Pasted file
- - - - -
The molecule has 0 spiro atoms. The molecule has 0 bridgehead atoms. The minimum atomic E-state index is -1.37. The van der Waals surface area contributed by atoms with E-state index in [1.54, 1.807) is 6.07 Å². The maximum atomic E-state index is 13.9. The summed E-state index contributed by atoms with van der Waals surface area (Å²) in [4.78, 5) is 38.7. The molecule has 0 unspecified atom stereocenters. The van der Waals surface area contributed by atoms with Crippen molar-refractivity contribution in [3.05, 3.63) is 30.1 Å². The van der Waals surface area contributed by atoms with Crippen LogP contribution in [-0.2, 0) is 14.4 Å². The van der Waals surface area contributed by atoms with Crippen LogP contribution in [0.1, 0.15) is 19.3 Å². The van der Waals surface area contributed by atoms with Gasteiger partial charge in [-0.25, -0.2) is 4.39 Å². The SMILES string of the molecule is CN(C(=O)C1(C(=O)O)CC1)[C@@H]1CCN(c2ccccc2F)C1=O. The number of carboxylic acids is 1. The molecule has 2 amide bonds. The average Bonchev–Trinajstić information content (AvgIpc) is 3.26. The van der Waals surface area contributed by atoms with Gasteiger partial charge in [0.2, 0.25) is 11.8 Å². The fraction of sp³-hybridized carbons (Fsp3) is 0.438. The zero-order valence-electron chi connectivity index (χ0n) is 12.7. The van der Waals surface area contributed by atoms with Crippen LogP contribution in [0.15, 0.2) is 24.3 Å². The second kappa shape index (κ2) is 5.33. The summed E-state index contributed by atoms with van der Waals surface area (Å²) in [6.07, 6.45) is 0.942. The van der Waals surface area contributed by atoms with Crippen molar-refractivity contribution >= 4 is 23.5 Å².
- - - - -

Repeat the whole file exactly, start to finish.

The molecule has 0 spiro atoms. The molecule has 0 bridgehead atoms. The minimum atomic E-state index is -1.37. The van der Waals surface area contributed by atoms with E-state index in [1.54, 1.807) is 6.07 Å². The maximum atomic E-state index is 13.9. The summed E-state index contributed by atoms with van der Waals surface area (Å²) in [4.78, 5) is 38.7. The molecule has 0 unspecified atom stereocenters. The van der Waals surface area contributed by atoms with Crippen molar-refractivity contribution in [3.05, 3.63) is 30.1 Å². The van der Waals surface area contributed by atoms with Crippen LogP contribution in [-0.2, 0) is 14.4 Å². The van der Waals surface area contributed by atoms with Crippen LogP contribution in [0.1, 0.15) is 19.3 Å². The van der Waals surface area contributed by atoms with Gasteiger partial charge in [-0.25, -0.2) is 4.39 Å². The SMILES string of the molecule is CN(C(=O)C1(C(=O)O)CC1)[C@@H]1CCN(c2ccccc2F)C1=O. The number of carboxylic acids is 1. The molecule has 2 amide bonds. The average Bonchev–Trinajstić information content (AvgIpc) is 3.26. The van der Waals surface area contributed by atoms with Gasteiger partial charge in [0.2, 0.25) is 11.8 Å². The fraction of sp³-hybridized carbons (Fsp3) is 0.438. The zero-order valence-electron chi connectivity index (χ0n) is 12.7. The van der Waals surface area contributed by atoms with Crippen LogP contribution in [0.15, 0.2) is 24.3 Å². The second kappa shape index (κ2) is 5.33. The summed E-state index contributed by atoms with van der Waals surface area (Å²) in [6.07, 6.45) is 0.942. The van der Waals surface area contributed by atoms with Crippen molar-refractivity contribution >= 4 is 23.5 Å².